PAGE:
The contract was awarded in 2013 and is expected to be complete by mid 2019. Navigational clearance at the bridge for the world's largest container ships is expected in late 2017.

The original schedule was set back due to the challenges of the project, along with the harsh winter of 2014-2015.

“The 'Raise the Roadway' project is one of the most innovative and challenging projects the Port Authority has ever undertaken, and will help maintain our position as the East Coast's premier port for international trade,” said executive director Pat Foye.

Michael Cobelli, president and CEO of Skanska Civil Inc. added, “We are confident that we will complete the Bayonne Bridge's 'Raise the Roadway' project within the revised timetable. This has been a challenging project, but we have committed the resources to complete it successfully, with full awareness of how vitally important it is for the regional economy.”

Here, courtesy of the Port Authority, are some facts about the launching gantries:

• The launching gantries haul and install the 70-ton (63.5 t), precast concrete segments that make up the new approach roadways to the new, elevated main span that is under construction at the Bayonne Bridge.

• The launching gantries were custom-designed and built for the “Raise the Roadway” project, due to the varied span lengths and construction methods selected by the project's contractor. Their components can be reused for other projects.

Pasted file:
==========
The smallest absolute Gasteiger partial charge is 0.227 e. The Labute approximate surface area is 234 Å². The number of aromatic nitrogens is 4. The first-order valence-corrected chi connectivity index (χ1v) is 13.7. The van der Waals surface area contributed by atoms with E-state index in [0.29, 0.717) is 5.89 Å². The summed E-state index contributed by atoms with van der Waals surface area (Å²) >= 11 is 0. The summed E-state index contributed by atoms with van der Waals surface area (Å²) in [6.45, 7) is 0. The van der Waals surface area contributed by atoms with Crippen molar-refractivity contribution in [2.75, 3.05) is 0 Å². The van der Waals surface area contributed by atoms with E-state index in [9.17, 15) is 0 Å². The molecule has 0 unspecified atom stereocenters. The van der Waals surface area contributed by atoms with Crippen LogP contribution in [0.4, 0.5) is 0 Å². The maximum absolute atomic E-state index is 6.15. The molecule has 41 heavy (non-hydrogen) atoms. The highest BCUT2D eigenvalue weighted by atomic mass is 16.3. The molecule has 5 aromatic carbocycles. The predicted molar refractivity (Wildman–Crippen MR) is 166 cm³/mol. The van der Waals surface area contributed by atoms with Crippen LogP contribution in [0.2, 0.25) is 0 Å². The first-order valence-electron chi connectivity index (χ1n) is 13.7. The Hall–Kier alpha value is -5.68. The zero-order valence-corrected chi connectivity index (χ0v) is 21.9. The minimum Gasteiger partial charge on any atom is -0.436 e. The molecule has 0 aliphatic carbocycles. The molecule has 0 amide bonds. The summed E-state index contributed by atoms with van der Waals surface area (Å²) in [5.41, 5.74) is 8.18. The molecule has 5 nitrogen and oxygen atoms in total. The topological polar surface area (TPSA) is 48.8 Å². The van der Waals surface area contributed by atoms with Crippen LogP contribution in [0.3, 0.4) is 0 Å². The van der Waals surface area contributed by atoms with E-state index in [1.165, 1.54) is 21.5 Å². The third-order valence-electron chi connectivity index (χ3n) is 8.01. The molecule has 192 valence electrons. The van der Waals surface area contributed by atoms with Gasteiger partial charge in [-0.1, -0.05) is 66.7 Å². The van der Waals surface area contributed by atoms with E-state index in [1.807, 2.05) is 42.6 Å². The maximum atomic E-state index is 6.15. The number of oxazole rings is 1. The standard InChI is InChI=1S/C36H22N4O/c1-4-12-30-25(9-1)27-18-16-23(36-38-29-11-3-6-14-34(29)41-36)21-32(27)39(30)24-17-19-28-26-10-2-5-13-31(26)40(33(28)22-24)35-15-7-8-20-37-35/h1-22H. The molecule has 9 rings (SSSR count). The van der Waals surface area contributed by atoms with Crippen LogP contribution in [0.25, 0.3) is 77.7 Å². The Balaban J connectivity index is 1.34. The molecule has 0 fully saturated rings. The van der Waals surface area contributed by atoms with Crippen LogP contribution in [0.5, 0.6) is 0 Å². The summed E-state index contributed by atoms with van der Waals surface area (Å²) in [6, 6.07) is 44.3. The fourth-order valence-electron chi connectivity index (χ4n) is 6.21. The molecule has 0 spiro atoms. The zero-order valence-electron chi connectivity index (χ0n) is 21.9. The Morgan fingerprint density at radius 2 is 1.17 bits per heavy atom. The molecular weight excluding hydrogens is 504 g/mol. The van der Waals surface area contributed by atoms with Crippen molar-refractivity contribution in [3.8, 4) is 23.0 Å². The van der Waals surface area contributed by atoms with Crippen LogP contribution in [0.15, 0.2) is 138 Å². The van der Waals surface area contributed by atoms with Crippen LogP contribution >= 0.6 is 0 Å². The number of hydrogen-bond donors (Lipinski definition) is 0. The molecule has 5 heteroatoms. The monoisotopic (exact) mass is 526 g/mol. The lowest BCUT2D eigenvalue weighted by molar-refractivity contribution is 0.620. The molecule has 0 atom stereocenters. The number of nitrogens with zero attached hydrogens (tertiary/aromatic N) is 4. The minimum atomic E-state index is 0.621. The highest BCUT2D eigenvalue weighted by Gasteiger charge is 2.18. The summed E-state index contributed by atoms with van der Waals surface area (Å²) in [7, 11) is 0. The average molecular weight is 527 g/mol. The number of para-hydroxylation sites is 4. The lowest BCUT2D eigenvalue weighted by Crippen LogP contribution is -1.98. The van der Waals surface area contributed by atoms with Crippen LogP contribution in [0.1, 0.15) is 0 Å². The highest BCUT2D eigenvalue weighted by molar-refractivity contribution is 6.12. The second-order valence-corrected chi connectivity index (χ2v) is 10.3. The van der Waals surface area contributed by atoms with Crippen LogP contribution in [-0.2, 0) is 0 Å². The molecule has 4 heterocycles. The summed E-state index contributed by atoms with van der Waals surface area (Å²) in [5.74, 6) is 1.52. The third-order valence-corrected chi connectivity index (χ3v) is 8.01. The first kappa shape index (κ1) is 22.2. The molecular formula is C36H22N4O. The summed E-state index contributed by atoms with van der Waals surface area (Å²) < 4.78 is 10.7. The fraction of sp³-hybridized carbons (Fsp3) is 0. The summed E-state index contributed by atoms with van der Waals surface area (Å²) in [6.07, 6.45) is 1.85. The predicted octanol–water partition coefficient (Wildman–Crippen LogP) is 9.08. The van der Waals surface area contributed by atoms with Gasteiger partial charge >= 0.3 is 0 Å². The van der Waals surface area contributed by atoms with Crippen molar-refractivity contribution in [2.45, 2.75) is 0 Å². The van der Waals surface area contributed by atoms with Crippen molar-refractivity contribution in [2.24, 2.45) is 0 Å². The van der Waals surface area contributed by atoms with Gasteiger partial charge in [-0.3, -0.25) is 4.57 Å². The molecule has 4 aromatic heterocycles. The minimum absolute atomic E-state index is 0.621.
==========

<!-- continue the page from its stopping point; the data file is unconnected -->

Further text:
• There are a total of two launching gantries, one to build each of the two approach roadways to the new bridge span. (The roadways are on the New Jersey and New York sides of the Arthur Kill, respectively).

• During a standard eight-hour shift, each gantry can erect up to four precast concrete roadway segments (for a total of eight per shift). The project will use a total of 1,083 of these precast segments. This includes 541 for the northbound side of the roadway (243 in N.Y. and 298 in N.J.) and 542 for the southbound side (244 in N.Y. and 298 in N.J.).

• The two launching gantries are identical. Each is 477 ft. (145 m) long and weighs 500 tons (453.5 t). Each main support leg is 46 ft. (14 m) wide.

• The launching gantries are remote controlled using a wireless, radio frequency controller. They move using a rack and pinion drive system on top of each truss. Each is outfitted with a main hoist winch to erect the precast segments, and an auxiliary hoist winch for other operations such as post-tensioning.

• They were designed by by McElhanney Consulting Services Ltd. of Tampa, Fla., and manufactured by Handan China Railway Bridge Machinery Co. Ltd. of Handan City, Hebei Province, China. The Handan company designs and manufactures solutions for cast-in-place concrete and precast concrete construction, including machines similar to these two Launching Gantries.

• The joint venture of Skanska-Kiewit assembled, commissioned and owns the two gantry machines.

• Each launching gantry was fully assembled at the manufacturer's facility in China. They were then load tested, disassembled and shipped to the Bayonne Bridge project site. Each of the two gantries was shipped in 24, 40 ft. (12.2 m) sea containers (a total of 48 containers for the two gantries), then re-assembled on site where a static and dynamic load test was performed prior to the gantries being put into service. CEG